For Immediate Release: March 16, 2010
Washington, DC Human Rights First today unveiled a series of key policy reform recommendations designed to renew America’s commitment to the protection of refugees. These recommended reforms, released during the organization’s symposium marking the 30th anniversary of the Refugee Act of 1980, call on the Obama Administration and Congress to implement immediate changes that would prevent the unnecessary and prolonged detention of asylum seekers by providing prompt court review of detention, end the practice of barring refugees with a well-founded fear of persecution on the basis of an arbitrary asylum filing deadline, and ensure the protection of refugees at risk of imminent harm by creating a fast-track resettlement process.
“A lot has happened in the 30 years since Congress passed the landmark Refugee Act including escalating detention and a barrage of new barriers that limit access to asylum for those who seek this country’s protection from persecution. The U.S. resettlement system also needs to be more responsive to the evolving needs of today’s refugees,” said Human Rights First’s Eleanor Acer. “It’s time for U.S. policymakers to reform policies and provisions of law that are inconsistent with our nation’s commitments and values.”
When Congress passed the Refugee Act of 1980, the United States created the legal status of asylum and a formal framework for resettling refugees from around the world. The Refugee Act also established a standard for uniform and principled refugee eligibility, eliminating the ideological biases that had dominated prior laws, and incorporating the definition of a “refugee” from the 1951 Convention Relating to the Status of Refugees. However, over the years, the United States has faltered in its commitment to those who seek protection. During the last fifteen years, a barrage of new laws, policies and legal interpretations have undermined the institution of asylum in the United States and led the United States to deny asylum or other protection to victims of persecution. On the other hand, the U.S. resettlement system has struggled to adapt to the needs of today’s refugees, at times failing to move sufficiently swift to identify and resettle vulnerable refugees from overseas, including those at imminent risk.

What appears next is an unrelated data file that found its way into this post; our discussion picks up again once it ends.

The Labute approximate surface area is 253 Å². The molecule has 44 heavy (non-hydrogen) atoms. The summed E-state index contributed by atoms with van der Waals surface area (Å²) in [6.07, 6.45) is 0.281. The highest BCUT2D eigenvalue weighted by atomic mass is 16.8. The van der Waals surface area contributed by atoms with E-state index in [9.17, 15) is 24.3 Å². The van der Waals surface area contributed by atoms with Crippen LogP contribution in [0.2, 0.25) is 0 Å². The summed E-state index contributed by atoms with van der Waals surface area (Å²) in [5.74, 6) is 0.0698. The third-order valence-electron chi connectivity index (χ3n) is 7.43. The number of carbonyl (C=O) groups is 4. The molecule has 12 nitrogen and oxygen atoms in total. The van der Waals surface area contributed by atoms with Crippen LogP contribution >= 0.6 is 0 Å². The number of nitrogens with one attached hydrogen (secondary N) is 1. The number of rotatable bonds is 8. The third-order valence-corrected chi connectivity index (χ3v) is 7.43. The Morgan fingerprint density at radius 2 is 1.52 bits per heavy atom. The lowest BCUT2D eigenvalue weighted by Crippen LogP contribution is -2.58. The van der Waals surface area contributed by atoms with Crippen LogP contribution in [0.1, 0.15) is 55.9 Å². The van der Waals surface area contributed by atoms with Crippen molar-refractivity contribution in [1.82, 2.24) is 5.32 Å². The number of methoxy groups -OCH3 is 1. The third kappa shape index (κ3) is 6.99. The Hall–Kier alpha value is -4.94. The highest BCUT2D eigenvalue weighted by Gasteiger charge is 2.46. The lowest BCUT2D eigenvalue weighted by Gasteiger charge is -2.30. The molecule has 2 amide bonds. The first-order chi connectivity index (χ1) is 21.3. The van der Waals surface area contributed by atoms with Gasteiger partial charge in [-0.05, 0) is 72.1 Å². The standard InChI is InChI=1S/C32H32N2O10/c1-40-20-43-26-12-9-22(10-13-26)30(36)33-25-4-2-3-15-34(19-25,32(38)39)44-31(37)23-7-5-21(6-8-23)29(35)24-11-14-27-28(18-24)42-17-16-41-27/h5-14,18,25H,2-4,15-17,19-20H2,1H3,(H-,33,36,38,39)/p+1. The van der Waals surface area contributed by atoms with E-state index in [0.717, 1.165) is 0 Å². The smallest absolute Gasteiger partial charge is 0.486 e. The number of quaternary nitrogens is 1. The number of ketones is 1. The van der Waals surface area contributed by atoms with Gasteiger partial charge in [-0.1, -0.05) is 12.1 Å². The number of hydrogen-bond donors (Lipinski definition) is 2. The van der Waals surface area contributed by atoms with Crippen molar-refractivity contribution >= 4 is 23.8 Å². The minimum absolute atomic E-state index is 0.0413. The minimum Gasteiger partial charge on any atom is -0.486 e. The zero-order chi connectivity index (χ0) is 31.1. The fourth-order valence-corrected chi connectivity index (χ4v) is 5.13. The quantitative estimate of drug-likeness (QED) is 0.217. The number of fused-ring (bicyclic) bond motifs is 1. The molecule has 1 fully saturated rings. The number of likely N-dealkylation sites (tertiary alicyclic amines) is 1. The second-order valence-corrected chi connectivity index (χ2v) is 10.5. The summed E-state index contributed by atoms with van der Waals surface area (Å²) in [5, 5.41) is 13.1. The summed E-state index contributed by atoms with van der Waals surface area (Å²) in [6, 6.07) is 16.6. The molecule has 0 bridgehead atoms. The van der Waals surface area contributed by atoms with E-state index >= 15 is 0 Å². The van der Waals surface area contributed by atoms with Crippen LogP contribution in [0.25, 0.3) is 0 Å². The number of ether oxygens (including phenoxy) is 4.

Human Rights First’s recommendations address these critical problems and provide a roadmap of concrete reforms in five key areas that the United States can implement this year to renew its commitment to refugee protection. Among Human Rights First’s recommendations are the following:
- Provide Prompt Court Review of Detention: The Departments of Homeland Security and Justice should revise regulatory language and/or Congress should enact legislation to provide arriving asylum seekers and other immigrants in detention with the chance to have their custody reviewed in a hearing before an Immigration Judge.
- Eliminate the Asylum Filing Deadline: Congress should eliminate the one-year filing deadline that bars refugees with well-founded fears of persecution from asylum.
- Develop a Fast-Track Process for Refugees at Imminent Risk: The White House, working with the Departments of State and Homeland Security, should develop a formal global system to fast-track refugee status determinations and resettlement processing for refugees facing imminent harm in countries of first asylum.
- Protect Refugees from Inappropriate Exclusion: Congress and the White House should revise the U.S. laws, policies and legal positions that are excluding refugees from asylum protection under “terrorism” and other bars in ways that are inconsistent with U.S. commitments under the Refugee Convention and Protocol.
- Accentuate Refugee Protection Within the Department of Homeland Security: The Department of Homeland Security should create a Refugee Protection Office and the DHS Office of Policy should elevate in seniority the position dedicated to refugee and asylum matters. These structural changes would serve to increase coordination across DHS components and ensure implementation of directives and guidance affecting refugees and asylum seekers.
“Over the years, thousands of refugees have been affected by flawed policies that are limiting this country’s ability to protect the persecuted. The recommendations we have outlined represent real solutions that can be advanced this year to strengthen America’s commitment to protecting victims of religious, political, ethnic and other forms of persecution,” concluded Acer.